For me in order of importance- 1- 10x42 EL range always with me and always in use. 2- 20-60X STS65 with me 95% of the time in my pack or truck at all times. Used when long range glassing and long sits are required. 3- 15x56 with 2 doublers (yes 2- makes a 30x set of binos but not as good as the BTX) can be used with or without doublers on a tripod but rarely go everywhere when hiking. To be clear the 15x56s is not a sub for scope and to big for carrying with their size and weight in my mind.

Just my 2 cents.....your mileage may vary......

Sandbrew

From: jdee
02-Mar-21
I don’t know about the 15x56 I have a set of12x50 EL’s on a tripod and when glassing a long distance trying to judge an animal I definitely need my 65 Swarovski spotter...

From: KHunter
04-Mar-21
TL, you will like that stud install. Did same on my ELs.

From: Treeline
04-Mar-21
Kirby, I am pretty sure I will love it.

I have spent many hours over many days glassing sheep, mule and Coues deer. I can usually find deer or sheep as well with the 10’s as with the 15’s. Even at very long range.

I can usually get a good idea of the frame on an animal at long range with the 15’s but need the scope to even be in the ballpark to estimate score or age on a ram.

If this works out as good as I anticipate for the 10’s, I may be putting my 15’s on the block.

From: Tilzbow
04-Mar-21
Dang Treeline, you’re making me think of putting my 15x56 Sworos up for sale. Especially after taking delivery of 10x Pures yesterday that’ll replace my 15 year old Leicas.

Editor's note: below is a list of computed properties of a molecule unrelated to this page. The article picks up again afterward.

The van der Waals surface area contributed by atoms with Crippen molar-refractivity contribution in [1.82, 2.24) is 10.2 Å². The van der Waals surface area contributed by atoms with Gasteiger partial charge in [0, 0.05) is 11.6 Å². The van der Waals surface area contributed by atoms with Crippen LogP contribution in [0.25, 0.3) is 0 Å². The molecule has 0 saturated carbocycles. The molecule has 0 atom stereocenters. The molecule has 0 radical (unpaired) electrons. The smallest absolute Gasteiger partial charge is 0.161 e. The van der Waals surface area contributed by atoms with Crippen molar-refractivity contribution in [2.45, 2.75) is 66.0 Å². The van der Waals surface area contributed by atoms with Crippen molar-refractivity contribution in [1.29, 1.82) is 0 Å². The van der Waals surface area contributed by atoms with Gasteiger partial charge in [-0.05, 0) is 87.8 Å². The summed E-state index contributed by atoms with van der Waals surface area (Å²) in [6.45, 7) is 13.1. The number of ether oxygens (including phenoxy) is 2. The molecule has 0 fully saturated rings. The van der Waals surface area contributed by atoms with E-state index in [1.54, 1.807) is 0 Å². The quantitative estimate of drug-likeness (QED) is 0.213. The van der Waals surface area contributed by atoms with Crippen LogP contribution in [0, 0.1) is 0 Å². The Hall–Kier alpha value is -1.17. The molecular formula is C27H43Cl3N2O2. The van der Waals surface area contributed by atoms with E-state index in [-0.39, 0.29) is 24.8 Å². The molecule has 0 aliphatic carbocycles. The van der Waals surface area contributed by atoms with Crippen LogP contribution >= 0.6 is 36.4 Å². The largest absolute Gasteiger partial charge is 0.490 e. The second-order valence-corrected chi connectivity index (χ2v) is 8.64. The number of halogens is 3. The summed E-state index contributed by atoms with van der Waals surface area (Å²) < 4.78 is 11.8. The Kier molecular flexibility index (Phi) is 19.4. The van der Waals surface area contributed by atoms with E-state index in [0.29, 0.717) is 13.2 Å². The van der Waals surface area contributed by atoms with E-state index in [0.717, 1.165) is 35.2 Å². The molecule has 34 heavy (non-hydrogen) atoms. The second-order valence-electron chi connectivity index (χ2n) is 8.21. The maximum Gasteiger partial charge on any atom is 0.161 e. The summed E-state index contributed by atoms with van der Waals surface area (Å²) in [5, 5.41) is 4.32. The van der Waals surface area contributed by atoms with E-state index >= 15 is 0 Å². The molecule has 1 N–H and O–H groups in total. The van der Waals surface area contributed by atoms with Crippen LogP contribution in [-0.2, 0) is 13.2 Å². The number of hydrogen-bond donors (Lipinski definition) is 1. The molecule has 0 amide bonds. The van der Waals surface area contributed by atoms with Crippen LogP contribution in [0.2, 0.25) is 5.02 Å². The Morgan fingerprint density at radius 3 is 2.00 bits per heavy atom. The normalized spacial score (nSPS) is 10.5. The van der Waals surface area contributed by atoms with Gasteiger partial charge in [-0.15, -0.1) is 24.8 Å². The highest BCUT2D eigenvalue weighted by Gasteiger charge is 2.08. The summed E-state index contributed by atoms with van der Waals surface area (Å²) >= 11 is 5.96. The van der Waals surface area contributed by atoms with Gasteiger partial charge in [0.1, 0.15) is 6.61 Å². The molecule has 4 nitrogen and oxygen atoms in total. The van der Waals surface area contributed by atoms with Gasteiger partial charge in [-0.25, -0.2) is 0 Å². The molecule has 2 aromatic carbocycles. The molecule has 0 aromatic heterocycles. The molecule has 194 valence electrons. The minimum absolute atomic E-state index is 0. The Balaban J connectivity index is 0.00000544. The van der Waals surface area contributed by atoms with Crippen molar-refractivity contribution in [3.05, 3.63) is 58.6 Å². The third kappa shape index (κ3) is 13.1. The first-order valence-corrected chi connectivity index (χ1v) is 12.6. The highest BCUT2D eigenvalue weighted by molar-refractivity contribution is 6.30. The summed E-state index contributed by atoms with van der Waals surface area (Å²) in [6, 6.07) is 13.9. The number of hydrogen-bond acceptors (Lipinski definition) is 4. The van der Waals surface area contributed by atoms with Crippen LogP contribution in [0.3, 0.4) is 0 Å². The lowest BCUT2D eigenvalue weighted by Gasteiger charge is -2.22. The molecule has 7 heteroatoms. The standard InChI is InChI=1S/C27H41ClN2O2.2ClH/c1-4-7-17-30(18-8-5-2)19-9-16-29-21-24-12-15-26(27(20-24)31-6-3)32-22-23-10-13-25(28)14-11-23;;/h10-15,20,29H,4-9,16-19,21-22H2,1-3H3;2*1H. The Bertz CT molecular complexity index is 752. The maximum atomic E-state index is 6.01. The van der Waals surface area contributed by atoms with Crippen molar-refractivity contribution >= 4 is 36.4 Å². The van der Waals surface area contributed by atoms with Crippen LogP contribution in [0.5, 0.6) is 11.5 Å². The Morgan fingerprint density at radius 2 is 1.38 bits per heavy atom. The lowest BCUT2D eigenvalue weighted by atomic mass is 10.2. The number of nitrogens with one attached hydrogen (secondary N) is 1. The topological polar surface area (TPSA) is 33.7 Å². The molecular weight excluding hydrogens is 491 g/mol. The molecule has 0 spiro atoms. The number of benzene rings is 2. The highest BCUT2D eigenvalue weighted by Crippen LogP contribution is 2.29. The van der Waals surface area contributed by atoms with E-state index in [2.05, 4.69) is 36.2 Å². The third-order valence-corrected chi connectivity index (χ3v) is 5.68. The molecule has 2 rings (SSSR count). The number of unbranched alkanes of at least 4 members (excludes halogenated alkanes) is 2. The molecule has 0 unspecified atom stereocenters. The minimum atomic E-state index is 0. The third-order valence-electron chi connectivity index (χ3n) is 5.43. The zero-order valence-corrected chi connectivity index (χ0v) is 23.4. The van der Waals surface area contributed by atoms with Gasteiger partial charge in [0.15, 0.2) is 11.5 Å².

From: Jims
05-Mar-21
I agree with Treeline. If you are limited with space and weight I would definitely recommend 10x binos plus spotter. I was on a sheep hunt 2 seasons ago where 15x would have been ideal. I was across a 2 mile long gigantic canyon with cliffs on the entire opposite side. The sheep were the same exact color as the rocks so they blended in unbelievably well. I could glass the entire area pretty well with my 10x binos but they didn't have quite the power to really pick out sheep laying in rocks. My spotting scope worked well but took for ever to glass the entire area. At 20 power it was a little tight. In that one case 15x binos would have been nice to have.

On the same hunt I actually zoomed my camera down to 15x and used it to check out cliffs I knew rams were hanging out in. Once I found sheep I could tell at 15x that the sheep were rams but there was no way to tell exactly how big they were. Once I zoomed in on them with my spotting scope and could actually count rings!

There is no way I would go on an Alaska sheep hunt without a spotter. Rams must have 8 rings or full curl which is usually impossible unless at point-blank range with 15x binos. If there isn't snow it's pretty easy to spot white sheep against a dark background.